Additive Manufacturing in Construction

Research Summary Report of A08

Structural Timber by Individual Layer Fabrication (ILF)


Asshoff, Carsten; Doctoral researcher;

Fraunhofer Institute for Wood Research

Wilhelm-Klauditz-Institut WKI




Main goal

The main goal of the project ’A08 – Structural Timber by Individual Layer Fabrication (ILF)’ is to develop a process to additively manufacture large-scale, wood composite objects with a maximum content of wood material and strength values suited for applications in construction. In the course of the project multiple process variants and material combinations are explored. For this, the necessary machinery is developed in iterative steps and the mechanical properties of the resulting objects as well as the geometric capacity of the processes are investigated. Finally, multiple demonstrators are fabricated for showcase purposes.



Working group Bunzel is researching the process behaviour and properties of the adhesive and wood particles, which are to be used for the ILF process. For contour accuracy the adhesive is applied onto the wood chips from above and locally, where it is required in terms of component geometry. The adhesive must be applied in that manner that after pressing it bonds the wood chips by its own distribution flow only where the contour requires it. Here, the contour for an individual layer (IL) is defined by its geometry in the plane and depth. How much adhesive must be applied locally that it bonds the particles fully are carried out and was microscopically detected (Fig. 1). It depends on many factors like adhesive type (rheology and surface tension), adhesive amount, particle size, density, pressing temperature, dispense technique and patter.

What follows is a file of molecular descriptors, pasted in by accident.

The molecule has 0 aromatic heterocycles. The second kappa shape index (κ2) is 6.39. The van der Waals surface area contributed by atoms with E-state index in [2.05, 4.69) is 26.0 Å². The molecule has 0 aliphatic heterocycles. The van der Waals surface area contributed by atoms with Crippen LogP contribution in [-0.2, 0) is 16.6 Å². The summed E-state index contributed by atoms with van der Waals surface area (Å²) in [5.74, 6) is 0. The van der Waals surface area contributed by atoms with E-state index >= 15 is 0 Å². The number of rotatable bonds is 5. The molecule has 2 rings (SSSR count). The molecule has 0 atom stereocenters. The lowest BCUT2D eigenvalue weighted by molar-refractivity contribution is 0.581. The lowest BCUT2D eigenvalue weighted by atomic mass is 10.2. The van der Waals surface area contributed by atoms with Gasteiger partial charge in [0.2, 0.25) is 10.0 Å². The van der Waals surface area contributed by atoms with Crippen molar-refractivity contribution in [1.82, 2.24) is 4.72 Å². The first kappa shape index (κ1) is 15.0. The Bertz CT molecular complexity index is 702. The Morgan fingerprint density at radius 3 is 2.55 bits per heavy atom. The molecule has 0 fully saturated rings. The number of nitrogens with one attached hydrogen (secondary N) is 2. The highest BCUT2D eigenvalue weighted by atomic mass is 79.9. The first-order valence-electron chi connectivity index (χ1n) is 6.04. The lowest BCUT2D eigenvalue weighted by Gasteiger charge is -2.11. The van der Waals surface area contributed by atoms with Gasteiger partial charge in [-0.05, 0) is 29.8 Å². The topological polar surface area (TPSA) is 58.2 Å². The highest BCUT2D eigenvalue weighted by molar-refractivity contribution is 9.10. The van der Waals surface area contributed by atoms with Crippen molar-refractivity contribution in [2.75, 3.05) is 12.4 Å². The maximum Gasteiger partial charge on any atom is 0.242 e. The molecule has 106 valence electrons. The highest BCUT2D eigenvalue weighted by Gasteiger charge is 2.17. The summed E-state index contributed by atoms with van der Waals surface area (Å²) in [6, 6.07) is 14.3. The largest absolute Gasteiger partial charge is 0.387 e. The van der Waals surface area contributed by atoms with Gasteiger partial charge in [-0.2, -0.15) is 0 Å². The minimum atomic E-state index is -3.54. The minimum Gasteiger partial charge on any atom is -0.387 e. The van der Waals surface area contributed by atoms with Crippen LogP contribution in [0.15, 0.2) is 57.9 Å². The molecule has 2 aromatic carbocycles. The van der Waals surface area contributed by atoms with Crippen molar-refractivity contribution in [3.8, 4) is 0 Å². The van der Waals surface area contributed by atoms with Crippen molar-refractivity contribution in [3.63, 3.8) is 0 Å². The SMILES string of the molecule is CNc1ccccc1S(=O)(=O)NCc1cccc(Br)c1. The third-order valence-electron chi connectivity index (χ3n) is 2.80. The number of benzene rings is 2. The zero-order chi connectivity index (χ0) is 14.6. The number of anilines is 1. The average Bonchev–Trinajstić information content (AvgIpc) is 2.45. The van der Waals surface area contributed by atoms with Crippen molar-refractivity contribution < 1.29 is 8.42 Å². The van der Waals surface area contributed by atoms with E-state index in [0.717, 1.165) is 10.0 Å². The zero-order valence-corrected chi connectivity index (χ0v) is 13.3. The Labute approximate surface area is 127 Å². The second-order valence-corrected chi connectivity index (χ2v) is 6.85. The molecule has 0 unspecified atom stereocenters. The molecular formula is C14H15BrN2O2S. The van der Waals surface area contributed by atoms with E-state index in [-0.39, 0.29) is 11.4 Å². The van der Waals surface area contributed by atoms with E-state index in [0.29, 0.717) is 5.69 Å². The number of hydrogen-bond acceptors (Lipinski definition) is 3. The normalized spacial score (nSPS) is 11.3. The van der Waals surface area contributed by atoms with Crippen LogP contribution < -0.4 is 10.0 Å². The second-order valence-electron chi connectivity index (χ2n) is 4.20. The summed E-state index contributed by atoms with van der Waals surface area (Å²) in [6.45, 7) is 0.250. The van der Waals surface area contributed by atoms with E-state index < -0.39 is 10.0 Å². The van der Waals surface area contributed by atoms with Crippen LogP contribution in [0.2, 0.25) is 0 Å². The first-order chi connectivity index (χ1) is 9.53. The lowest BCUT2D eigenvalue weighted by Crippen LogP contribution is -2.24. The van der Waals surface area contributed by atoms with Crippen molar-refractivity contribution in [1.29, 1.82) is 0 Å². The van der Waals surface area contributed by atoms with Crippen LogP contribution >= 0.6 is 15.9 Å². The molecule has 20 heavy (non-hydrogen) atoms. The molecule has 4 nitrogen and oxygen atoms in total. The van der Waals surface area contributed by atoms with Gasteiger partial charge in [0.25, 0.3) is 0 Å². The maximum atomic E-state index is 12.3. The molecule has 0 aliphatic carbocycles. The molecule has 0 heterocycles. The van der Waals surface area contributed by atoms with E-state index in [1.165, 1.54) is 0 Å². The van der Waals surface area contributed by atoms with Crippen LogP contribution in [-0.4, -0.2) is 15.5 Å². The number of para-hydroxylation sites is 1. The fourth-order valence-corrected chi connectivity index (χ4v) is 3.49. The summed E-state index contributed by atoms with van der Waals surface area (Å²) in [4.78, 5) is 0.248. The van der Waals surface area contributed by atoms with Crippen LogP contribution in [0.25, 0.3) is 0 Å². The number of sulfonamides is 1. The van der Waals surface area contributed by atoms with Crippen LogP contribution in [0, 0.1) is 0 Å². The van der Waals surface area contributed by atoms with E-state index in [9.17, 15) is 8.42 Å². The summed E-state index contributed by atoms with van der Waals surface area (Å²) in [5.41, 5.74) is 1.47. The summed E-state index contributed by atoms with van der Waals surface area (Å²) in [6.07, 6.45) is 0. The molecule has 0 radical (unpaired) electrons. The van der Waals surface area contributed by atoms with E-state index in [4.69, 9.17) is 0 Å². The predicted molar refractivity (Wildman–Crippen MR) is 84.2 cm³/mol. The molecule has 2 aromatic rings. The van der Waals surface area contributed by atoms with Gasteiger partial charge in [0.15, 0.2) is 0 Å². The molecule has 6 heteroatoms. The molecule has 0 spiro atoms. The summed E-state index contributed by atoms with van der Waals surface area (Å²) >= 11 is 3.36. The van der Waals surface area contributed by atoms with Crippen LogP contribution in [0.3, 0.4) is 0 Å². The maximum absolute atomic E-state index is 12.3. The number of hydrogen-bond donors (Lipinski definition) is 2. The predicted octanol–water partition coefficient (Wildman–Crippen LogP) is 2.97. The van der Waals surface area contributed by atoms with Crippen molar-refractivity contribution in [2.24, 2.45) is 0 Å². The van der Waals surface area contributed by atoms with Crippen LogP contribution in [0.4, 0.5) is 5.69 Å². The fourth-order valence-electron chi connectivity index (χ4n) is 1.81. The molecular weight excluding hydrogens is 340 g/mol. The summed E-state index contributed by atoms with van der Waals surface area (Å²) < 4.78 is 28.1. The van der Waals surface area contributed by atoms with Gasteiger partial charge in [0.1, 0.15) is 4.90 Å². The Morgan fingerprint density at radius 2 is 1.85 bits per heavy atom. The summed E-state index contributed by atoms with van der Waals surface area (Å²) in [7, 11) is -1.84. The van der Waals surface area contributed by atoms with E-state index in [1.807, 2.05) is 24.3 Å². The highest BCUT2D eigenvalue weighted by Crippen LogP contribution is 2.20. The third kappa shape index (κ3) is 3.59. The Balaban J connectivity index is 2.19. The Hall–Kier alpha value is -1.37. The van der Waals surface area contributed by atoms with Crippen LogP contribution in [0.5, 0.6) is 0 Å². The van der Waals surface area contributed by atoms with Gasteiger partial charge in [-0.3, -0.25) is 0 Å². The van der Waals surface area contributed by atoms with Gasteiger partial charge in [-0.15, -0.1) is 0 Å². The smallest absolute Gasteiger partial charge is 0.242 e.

Current state of research

Knowledge of the distribution behavior in plane and intrusion in depth is necessary to produce the desired contour of each layer. Therefore, different adhesive types (rheology and surface tension), adhesive amounts, particle sizes, densities and dispense patters are investigated and microscopely valued. An IL with adhesive not fully penetrated into the wood particle layer is shown in Fig. 2 (top). For better contrast the adhesive was colored red. The adhesive amount of the other IL of Fig. 2 (bottom) was enough which leads in fully intruded adhesive in the wood particle layer.



Fig. 1: Microscopy of an individual layer to detect adhesive intrusion in cross section| Credit: Carsten Asshoff

Fig. 2: Individual layers (IL) with adhesive not fully intruded into wood particle layer (top) and fully intruded by adhesive (bottom) | Credit: Carsten Asshoff